At Last, Some Upside

Jun 29, 2017 | HomePage, Market & The Economy | 0 comments

Estimated Time To Read: 2 minute(s) 24 seconds

We have attended a number of conferences with asset managers, economists and strategists over the past month or two, and this has helped us to peer through the political haze and confusion that has been clouding the global economy. And there’s some good news. Real green shoots are emerging, with the global economy set to grow by 3.6% this year.

The US now has full employment. People there are starting to build new houses again and corporates are looking to bring back jobs. After a few years of concerns that US stocks had rallied too high, earnings are coming through very strongly to justify their valuations.

Economic growth is coming through in Europe with 2% growth predicted, Japan (1.6%) and emerging markets. These stock markets have largely been neglected in the last few years but they are starting to rally and give good returns.

With growth of 7%, India is doing exceptionally well, a key reason being that the Prime Minister is engaging positively with business.

China’s growth is now back to 6.9%. There are concerns that the debt market needs cooling but the country keeps driving on.

After downgrades in 2015, Russia and Brazil are now bouncing back. Like South Africa they are benefitting from higher commodity prices.

Experts with whom we have engaged believe investors should not allow themselves to be side-tracked by political factors. They should rather focus on company performances.

Back home, South Africa, as we all know, is at a tipping point. Unlike its Indian counterparts, the South African government is not engaging creatively with business, and business confidence is down. Few companies are investing in the future or in new productive capacity. The South African consumer is in real trouble: retail sales are down; motor vehicle sales are down; VAT and general tax collections are down. We’re officially in a recession.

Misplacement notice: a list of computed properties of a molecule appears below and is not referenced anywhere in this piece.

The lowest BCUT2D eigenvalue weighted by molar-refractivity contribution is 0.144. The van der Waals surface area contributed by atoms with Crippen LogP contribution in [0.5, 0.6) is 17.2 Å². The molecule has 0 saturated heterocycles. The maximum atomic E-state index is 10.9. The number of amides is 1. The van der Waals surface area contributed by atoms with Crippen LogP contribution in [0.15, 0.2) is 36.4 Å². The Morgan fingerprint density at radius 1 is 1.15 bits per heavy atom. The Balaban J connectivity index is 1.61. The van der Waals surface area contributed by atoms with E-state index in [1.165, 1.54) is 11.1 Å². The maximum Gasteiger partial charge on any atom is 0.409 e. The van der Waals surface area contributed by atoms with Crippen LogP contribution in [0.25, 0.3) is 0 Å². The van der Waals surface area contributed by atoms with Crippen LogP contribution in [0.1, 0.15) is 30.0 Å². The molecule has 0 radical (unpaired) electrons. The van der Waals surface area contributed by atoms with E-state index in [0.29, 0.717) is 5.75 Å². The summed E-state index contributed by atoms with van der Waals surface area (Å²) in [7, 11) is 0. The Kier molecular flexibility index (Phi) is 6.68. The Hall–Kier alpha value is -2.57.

There are a few positives, though they are the result of third parties rather than self-made. Good rains in the central and northern parts of our country are resulting in the best maize harvest ever recorded. The Rand has strengthened and local markets are near all-time highs, though this is due to $60 billion of inflows into the local stock and bond markets.

Sadly, as we know, political events in South Africa cannot be ignored. In addition to the current volatility and uncertainty they create, the African National Congress Elective Conference in December looms large. Will the 3 000 delegates who hold our future in their hands bring us more of the same, or will they usher in new, decisive and responsive leadership? The future of more than 50 million South Africans depends on their decision.

Yes, we do have an economic safety valve: the Rand. It weakens when politicians behave badly and the economy follows suit; it strengthens under conditions of political stability, and so does the economy. In each case, the Rand brings windfalls. When Nhlanhla Nene was axed as finance minister, many of us started running for the hills as the Rand weakened. Others with dollars and euros saw opportunities to buy South African assets at lower prices, while foreign tourists flocked to the country to get great value for their currencies.

There is some other good news. Many South African companies are investing in Africa and further afield, so much so that the JSE is no longer a proxy for South Africa; it is a proxy for emerging markets. The result is that 67% of earnings of the Top 40 stocks comes from offshore – thankfully!

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